Now that interest rates in the United States seem to be approaching a long-term bottom, this is a good time to consider the types of trades that can take advantage of an upward trend in rates and yields.
Short positions could be taken in various interest rate futures including eurodollar contracts, interest rate swaps and Treasury futures. Alternatively, spreads between eurodollar and interest rate swap futures or Treasury-note futures provide some protection from extremely negative results by balancing long and short positions on interest rates.
Spread traders look at two or more futures contracts whose prices are closely related and then exploit small divergences from their normal relationships over reasonably short time spans. There are several ways in which the separate futures could be connected — for example, one commodity might be the raw material for another, one commodity may have multiple calendar spreads or the two may have regulatory boundaries that tend to tie their prices together or — as in the case of eurodollar futures, interest rate swaps and Treasury-note futures — prices vary in response to another variable. For these three futures the underlying determinant is the yield on U.S. Treasury securities.
Trade what you know
The closer and more predictable the relationship between the two legs, the better the potential for spread profits. Variations around a normal or average spread in rates or prices may be small or large, and this is the point at which the trader’s experience with the two contracts will help determine whether an individual trade results in profit or loss. Decisions include how far a variation may stretch before changing direction and returning to normal.
"Three five-year yields" (above) shows yields-to-maturity for five-year (20th quarter) eurodollar futures, five-year interest rate swaps and five-year U.S. Treasury securities from June 14 to Aug. 31, 2010. The yields are found by the following three methods:
- The yield for eurodollar futures at the five-year maturity is based on the geometric mean of 20 quarterly rates — that is the yield to maturity resulting from successive investments in the first 20 quarterly eurodollar futures.
- Yields on five-year interest rate swaps are the discount rates needed to cause the present values of 10 semiannual payments of $2,000 and $100,000 received at the end of year five to equal the quoted price.
- U.S. Treasury yields at the five-year maturity are listed by Bloomberg.com for individual bonds and notes.
The sequence of cause-and-effect involved with the eurodollar/swap spread is the following: (1) Variations occur in the yield curve of U.S. Treasury securities resulting in the five-year maturity yield increasing or decreasing. (2) The yields on interest rate swaps and eurodollars at the five-year maturity rise or fall as the result of a change in the Treasury yield. (3) Yields on eurodollars and interest rate swaps tend to move in tandem, but the eurodollar yield is usually larger and has greater volatility (thus, a tendency to move too far up or down with respect to the swap yield’s change). (4) Because the eurodollar and swap yields eventually move back toward a normal spread, trades involving opposite long and short contracts may be profitable.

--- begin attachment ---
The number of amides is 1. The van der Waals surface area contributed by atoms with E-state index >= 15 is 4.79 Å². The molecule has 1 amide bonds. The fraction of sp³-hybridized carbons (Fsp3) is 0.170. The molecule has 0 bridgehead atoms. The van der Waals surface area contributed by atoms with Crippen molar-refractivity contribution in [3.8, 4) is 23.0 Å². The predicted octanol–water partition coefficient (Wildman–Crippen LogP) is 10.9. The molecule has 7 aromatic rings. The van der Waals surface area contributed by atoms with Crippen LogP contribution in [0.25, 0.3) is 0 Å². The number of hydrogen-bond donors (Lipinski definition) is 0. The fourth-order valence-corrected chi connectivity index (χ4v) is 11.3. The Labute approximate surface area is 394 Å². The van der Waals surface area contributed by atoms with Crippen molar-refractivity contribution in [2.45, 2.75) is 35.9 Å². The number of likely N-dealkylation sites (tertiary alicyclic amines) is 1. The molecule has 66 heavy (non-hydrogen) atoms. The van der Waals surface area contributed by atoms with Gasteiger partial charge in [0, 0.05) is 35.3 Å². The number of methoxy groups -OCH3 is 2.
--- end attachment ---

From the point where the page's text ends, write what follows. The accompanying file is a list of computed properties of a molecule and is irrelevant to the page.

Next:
When the eurodollar yield rises too far above the swaps yield, the spread trade implies buying the 20th quarter eurodollar future while selling the five-year swap because the eurodollar rate must fall to bring about the needed correction in yield. On the other hand, variation of the eurodollar futures yield lower than normal suggests selling eurodollar 20th quarter futures and buying five-year swaps. Relative to swaps, eurodollars may be counted on to return to a smaller spread position as traders find that the distance between the two futures has become too large. Purchases or sales of eurodollars are balanced against the more stable interest rate swaps with the expectation of a narrowing spread between the two.
An important question is "What is the ‘normal’ spread between the eurodollar and swaps yields?" The chart "Ratios to moving total average" (below) shows one approach to finding the proper direction for eurodollars — interest rate swaps spread trades. The differences between the yields on five-year swaps and U.S. Treasury securities on each day are divided by the average of the differences from June 14 through the current date. This averaging method replicates the experience of an investor who begins spread trades on June 14 and continues through Aug. 31. By the end of the series, the differences are averaged over a total of 51 days.
On "Ratios to moving total average," the same averaging technique is applied to the differences between the yields on eurodollar and interest-rate swaps five-year futures. Yield differences between swaps and Treasury securities tend to be much smaller and closer to the moving average than differences between yields on eurodollars and interest-rate swaps. Plus or minus variations of eurodollar yields away from swaps yields are corrected by the two yields moving closer together.